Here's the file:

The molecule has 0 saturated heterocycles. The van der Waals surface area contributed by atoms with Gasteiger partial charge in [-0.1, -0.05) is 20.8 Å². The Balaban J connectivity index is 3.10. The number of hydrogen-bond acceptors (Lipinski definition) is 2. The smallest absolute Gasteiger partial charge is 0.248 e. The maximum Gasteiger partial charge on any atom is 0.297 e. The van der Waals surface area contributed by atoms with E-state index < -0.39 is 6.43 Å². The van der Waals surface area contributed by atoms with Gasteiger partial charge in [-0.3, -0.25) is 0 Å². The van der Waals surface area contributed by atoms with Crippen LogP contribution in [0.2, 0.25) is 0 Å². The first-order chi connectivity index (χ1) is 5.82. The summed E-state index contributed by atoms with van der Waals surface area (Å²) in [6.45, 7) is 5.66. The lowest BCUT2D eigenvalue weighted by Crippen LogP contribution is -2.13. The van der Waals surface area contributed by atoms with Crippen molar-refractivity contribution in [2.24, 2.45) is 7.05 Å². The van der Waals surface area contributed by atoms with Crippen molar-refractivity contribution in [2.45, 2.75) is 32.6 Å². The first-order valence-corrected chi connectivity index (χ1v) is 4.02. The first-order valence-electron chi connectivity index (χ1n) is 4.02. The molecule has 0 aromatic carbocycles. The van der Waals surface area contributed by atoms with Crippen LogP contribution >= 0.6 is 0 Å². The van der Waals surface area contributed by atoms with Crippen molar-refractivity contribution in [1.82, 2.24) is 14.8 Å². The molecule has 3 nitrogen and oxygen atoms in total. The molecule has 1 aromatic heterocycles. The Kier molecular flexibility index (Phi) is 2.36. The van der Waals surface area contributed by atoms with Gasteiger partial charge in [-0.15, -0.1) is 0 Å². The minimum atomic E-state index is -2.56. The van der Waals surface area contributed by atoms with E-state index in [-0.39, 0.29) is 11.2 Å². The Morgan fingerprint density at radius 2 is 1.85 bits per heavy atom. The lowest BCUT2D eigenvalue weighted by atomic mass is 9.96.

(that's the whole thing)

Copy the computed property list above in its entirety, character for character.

The molecule has 0 saturated heterocycles. The van der Waals surface area contributed by atoms with Gasteiger partial charge in [-0.1, -0.05) is 20.8 Å². The Balaban J connectivity index is 3.10. The number of hydrogen-bond acceptors (Lipinski definition) is 2. The smallest absolute Gasteiger partial charge is 0.248 e. The maximum Gasteiger partial charge on any atom is 0.297 e. The van der Waals surface area contributed by atoms with E-state index < -0.39 is 6.43 Å². The van der Waals surface area contributed by atoms with Gasteiger partial charge in [-0.3, -0.25) is 0 Å². The van der Waals surface area contributed by atoms with Crippen LogP contribution in [0.2, 0.25) is 0 Å². The first-order chi connectivity index (χ1) is 5.82. The summed E-state index contributed by atoms with van der Waals surface area (Å²) in [6.45, 7) is 5.66. The lowest BCUT2D eigenvalue weighted by Crippen LogP contribution is -2.13. The van der Waals surface area contributed by atoms with Crippen molar-refractivity contribution in [2.24, 2.45) is 7.05 Å². The van der Waals surface area contributed by atoms with Crippen molar-refractivity contribution in [2.45, 2.75) is 32.6 Å². The first-order valence-corrected chi connectivity index (χ1v) is 4.02. The first-order valence-electron chi connectivity index (χ1n) is 4.02. The molecule has 0 aromatic carbocycles. The van der Waals surface area contributed by atoms with Crippen LogP contribution >= 0.6 is 0 Å². The van der Waals surface area contributed by atoms with Crippen molar-refractivity contribution in [1.82, 2.24) is 14.8 Å². The molecule has 3 nitrogen and oxygen atoms in total. The molecule has 1 aromatic heterocycles. The Kier molecular flexibility index (Phi) is 2.36. The van der Waals surface area contributed by atoms with Gasteiger partial charge in [-0.15, -0.1) is 0 Å². The minimum atomic E-state index is -2.56. The van der Waals surface area contributed by atoms with E-state index in [-0.39, 0.29) is 11.2 Å². The Morgan fingerprint density at radius 2 is 1.85 bits per heavy atom. The lowest BCUT2D eigenvalue weighted by atomic mass is 9.96.